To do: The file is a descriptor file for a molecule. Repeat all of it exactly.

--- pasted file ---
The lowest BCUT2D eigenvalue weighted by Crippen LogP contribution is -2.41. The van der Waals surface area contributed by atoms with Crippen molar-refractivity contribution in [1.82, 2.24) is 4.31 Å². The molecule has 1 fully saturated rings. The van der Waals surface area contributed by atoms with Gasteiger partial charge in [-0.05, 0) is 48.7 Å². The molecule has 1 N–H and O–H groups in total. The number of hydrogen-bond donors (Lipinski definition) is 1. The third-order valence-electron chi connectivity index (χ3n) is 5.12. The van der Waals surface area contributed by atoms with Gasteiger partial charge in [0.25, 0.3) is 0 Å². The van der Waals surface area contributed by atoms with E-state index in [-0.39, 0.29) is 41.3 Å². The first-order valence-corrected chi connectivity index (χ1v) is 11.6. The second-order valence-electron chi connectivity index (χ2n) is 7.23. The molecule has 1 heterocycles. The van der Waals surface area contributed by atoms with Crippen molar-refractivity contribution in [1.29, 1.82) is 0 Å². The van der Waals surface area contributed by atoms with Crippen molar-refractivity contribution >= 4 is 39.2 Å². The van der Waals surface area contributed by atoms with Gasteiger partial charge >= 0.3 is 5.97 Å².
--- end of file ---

The lowest BCUT2D eigenvalue weighted by Crippen LogP contribution is -2.41. The van der Waals surface area contributed by atoms with Crippen molar-refractivity contribution in [1.82, 2.24) is 4.31 Å². The molecule has 1 fully saturated rings. The van der Waals surface area contributed by atoms with Gasteiger partial charge in [-0.05, 0) is 48.7 Å². The molecule has 1 N–H and O–H groups in total. The number of hydrogen-bond donors (Lipinski definition) is 1. The third-order valence-electron chi connectivity index (χ3n) is 5.12. The van der Waals surface area contributed by atoms with Gasteiger partial charge in [0.25, 0.3) is 0 Å². The van der Waals surface area contributed by atoms with E-state index in [-0.39, 0.29) is 41.3 Å². The first-order valence-corrected chi connectivity index (χ1v) is 11.6. The second-order valence-electron chi connectivity index (χ2n) is 7.23. The molecule has 1 heterocycles. The van der Waals surface area contributed by atoms with Crippen molar-refractivity contribution in [1.29, 1.82) is 0 Å². The van der Waals surface area contributed by atoms with Crippen molar-refractivity contribution >= 4 is 39.2 Å². The van der Waals surface area contributed by atoms with Gasteiger partial charge >= 0.3 is 5.97 Å².